In Smyrna, Travis Lindley took 32 percent of the vote with Maryline Blackburn in a close second with 29 percent in the five person race.

The city seat was vacated by Terri Anulewicz who ran for Georgia House.

In Austell, Ollie Clemons Jr. was reelected to the Council At Large Post 1 over Melanie Maria Elder by a vote of 70 percent. Marlin Lamar defeated  Ikaika Anderson for Council Ward 1 by just two votes. And in Council Ward 3, Randy Green held on to the seat over Trudy Causey.

 

‘Twisted Cyclone’ Roller Coaster Coming To Six Flags In 2018

Six Flags Over Georgia—the Thrill Capital of the South— announced the all-new Twisted Cyclone hybrid roller coaster will arrive in 2018. Twisted Cyclone will offer guests the best of both worlds—a classic wooden structure combined with a modern, steel track for multiple inversions and a smoother, more thrilling riding experience.

“Six Flags was the first in the industry to introduce this hybrid technology and Twisted Cyclone is a shining example of Six Flags innovation at its very best. Year after year, our park keeps delivering unique thrills for all ages and this state-of-the-art hybrid coaster is an absolute game-changer,” said Park President Dale Kaetzel. “Our guests are going to be blown away by the unbelievable features of this coaster.”

Twisted Cyclone highlights include:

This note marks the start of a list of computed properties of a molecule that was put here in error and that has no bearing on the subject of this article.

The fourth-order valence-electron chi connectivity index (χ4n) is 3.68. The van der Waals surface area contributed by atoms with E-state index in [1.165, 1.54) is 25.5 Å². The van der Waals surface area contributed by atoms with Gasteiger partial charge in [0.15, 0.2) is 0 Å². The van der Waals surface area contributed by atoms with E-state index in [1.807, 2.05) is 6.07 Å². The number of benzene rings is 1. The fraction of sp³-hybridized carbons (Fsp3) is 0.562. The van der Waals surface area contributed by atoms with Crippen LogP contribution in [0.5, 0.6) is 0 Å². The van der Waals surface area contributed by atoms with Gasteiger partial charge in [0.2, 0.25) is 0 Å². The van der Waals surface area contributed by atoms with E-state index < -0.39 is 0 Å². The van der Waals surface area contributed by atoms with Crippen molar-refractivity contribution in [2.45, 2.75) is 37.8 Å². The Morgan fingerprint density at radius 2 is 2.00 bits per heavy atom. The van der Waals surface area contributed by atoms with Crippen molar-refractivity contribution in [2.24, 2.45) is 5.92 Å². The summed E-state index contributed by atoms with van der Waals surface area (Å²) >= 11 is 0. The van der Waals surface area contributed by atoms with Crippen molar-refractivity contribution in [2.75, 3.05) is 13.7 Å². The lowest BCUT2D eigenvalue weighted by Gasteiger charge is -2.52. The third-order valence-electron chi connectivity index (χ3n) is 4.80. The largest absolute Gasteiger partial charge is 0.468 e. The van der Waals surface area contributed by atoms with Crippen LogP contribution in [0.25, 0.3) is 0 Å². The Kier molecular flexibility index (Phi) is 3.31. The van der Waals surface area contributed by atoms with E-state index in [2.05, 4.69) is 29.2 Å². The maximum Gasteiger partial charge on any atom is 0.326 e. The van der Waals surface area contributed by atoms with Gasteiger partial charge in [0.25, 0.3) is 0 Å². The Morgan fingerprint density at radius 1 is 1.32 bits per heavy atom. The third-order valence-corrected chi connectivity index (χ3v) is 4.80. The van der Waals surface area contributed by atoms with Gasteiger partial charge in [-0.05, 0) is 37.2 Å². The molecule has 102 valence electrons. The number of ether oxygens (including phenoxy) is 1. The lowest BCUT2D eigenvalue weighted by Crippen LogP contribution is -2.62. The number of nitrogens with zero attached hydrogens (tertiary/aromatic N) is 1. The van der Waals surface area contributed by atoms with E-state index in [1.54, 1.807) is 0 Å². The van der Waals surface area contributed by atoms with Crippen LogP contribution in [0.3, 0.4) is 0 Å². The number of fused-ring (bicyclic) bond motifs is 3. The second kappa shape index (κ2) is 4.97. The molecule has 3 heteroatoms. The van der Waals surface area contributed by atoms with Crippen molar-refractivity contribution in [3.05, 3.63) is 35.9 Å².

• An insanely steep 75-degree initial drop from nearly 100 feet into a jaw-dropping reverse cobra roll sending riders perpendicular to the ground;
  • Three hair-raising upside down inversions and 10 airtime moments along 2,400 feet of track at speeds of 50 miles per hour;
  • The feeling of weightlessness through a 360-degree zero gravity roll;
  • One-of-a-kind custom coaster trains modeled after a classic 1960’s sports convertible; and
  • A smoother, sleeker, more intense ride than ever before.

Construction on Twisted Cyclone is underway and the ride is expected to debut in the spring of 2018. For more information about next season at Six Flags Over Georgia, visit www.sixflags.com/overgeorgia/newfor2018.

Six Flags Over Georgia is also announcing the start of 2018 Season Pass sales with its special Flash Sale through Labor Day weekend featuring the best deal of the year— savings up to 70% off on a 2018 Pass!

August 31 through Sept. 4, guests will receive a free upgrade to a Gold Combo Season Pass with every Pass purchased. Gold Combo Season Passes include admission to Six Flags Over Georgia and Six Flags White Water, and any other Six Flags theme park, as well as free parking and special admission offers for friends.

Golf Cart Parade Honors Fourth, Veterans

 

  Presbyterian Village in Austell held its annual golf cart parade to honor the Fourth of July with more than two dozen golf carts decked out in patriotic bunting. Where in previous parades there has been a Grand Marshall seated in the lead car; this year some 14 World War II veterans were honored as Grand Marshalls, riding in individual carts.